Tony Iommi & Glenn Hughes

It was with some trepidation that I put this CD in the stereo. Too many legends have been releasing sub standard albums lately, and Mr Iommis Sabbath colleague Geezer Butler was the latest to disappoint. TO be fair, having the golden tonsilled Glenn Hughes back on board was a plus sig. After all, Shug has been releasing a string of top quality albums for a few years now, but still, I was worried.

And my worries were justified. Opening track ‘Dopamine’ is dull, modern metal by numbers, which fails to deliver. I felt crushed. Until the second track, ‘Wasted Again’ kicked in. There it is! The riff! And the Riffmeister General! And The Voice Of Rock! Thank you so much. For this is the best thing Tony Iommi has done since ‘Seventh Star’, the cruelly underrated masterpiece he put together with Glenn Hughes in 1986, following a tortuous period of Black Sabbath history that saw Ron Keel, David Donato and possibly Jeff Fenholt passing through the door marked vocalist in sharp succession.

But this is the album I’ve been waiting 20 years for. Granted, we had the abortive ‘DEP Session’, which lay around unreleased for years. But this is a true successor to ‘Seventh Star’. After the storming ‘Wasted Again’, they hit a powerful and mellow groove over the next 4 tracks which picks up where ‘Seventh Star’ left off, with a 21st century edge courtesy of an excellent Bob Marlette production. ‘Saviour Of The Rear’, ‘Resolution Song’ and ‘Grace’ are exemplary songs, showing just how heavy you can be, while still remaining melodic. The bluesy ‘Deep Inside A Shell’ takes a different tack, but without sacrificing any power.

Then it’s pedal firmly back on the metal with the driving ‘What You’re Living For’. I suspect this is the track that long standing Sabbath fans will take to their heart. The heaviest song either man has been associated with in a long, long time, with a classic Sabbath mid section. ‘Face Your Fear’ sounds like a live anthem in waiting, with pounding bass riff (nice Geezer impersonation) and sing-a-long-a-Sabbath chorus. A quick tip of the hat to Kenny Aronoff who belies his Rod Stewart, Bob Dylan, Bob Seger background with an excellent heavy and warm drum sound, and earned his Sabbath spurs on the last Iommi solo album track, ‘Black Oblivion’.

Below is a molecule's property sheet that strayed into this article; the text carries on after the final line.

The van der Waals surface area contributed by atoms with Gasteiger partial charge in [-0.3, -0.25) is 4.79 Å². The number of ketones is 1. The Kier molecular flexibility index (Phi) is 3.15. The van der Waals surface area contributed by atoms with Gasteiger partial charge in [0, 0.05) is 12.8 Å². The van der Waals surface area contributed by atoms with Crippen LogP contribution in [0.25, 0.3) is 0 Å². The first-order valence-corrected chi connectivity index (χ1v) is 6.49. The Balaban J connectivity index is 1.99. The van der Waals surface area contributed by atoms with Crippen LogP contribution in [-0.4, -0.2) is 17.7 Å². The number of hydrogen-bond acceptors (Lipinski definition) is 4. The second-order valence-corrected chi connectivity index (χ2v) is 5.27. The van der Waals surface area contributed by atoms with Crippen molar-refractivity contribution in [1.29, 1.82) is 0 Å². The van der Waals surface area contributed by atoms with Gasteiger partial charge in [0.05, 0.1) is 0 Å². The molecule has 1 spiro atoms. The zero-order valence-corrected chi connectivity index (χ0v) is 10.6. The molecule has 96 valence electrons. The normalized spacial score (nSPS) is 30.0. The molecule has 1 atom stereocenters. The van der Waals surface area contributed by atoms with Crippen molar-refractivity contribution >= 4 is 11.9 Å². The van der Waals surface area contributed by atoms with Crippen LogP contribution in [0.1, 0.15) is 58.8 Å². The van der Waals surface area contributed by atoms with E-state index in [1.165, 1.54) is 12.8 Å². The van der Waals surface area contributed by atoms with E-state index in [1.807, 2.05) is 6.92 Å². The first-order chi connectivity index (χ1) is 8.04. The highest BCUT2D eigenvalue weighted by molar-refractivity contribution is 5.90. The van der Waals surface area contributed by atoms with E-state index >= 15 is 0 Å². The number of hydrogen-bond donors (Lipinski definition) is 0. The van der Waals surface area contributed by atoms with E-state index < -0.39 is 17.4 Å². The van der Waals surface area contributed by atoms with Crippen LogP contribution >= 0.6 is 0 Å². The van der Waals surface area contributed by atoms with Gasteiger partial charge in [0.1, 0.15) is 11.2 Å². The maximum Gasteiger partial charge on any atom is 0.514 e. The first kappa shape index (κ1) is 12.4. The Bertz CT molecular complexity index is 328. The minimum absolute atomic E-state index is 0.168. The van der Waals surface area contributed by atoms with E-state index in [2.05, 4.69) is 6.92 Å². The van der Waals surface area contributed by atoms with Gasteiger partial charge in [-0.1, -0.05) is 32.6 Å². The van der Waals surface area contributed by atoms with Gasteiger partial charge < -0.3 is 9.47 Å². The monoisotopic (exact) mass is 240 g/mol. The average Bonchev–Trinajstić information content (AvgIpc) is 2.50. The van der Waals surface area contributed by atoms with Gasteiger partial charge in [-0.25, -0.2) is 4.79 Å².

The Spell’ is the one track that harks back to the days when a certain Mr Osbourne used to sing with with Mr Iommi, with a doom metal riff that shows the pretenders to the throne where to get off. But in finest tradition, the best is saved for last, with the nine minute epic, ‘I Go Insane’, part prog rock, part acoustic ballad with an incredible instrumental section and a crashing metallic finale. The best track you will hear this year, and one of the finest these two legends have put their name to.

This is an incredibly good album and makes you wonder what could have been if Glenn Hughes had managed to hold it together all those years ago. With plans to tour as a power trio it has the promise to be the live event of the year. And Tony/Glenn, please don’t leave it another 20 years before you get back in the studio.

review: Stuart Hamilton, c/o


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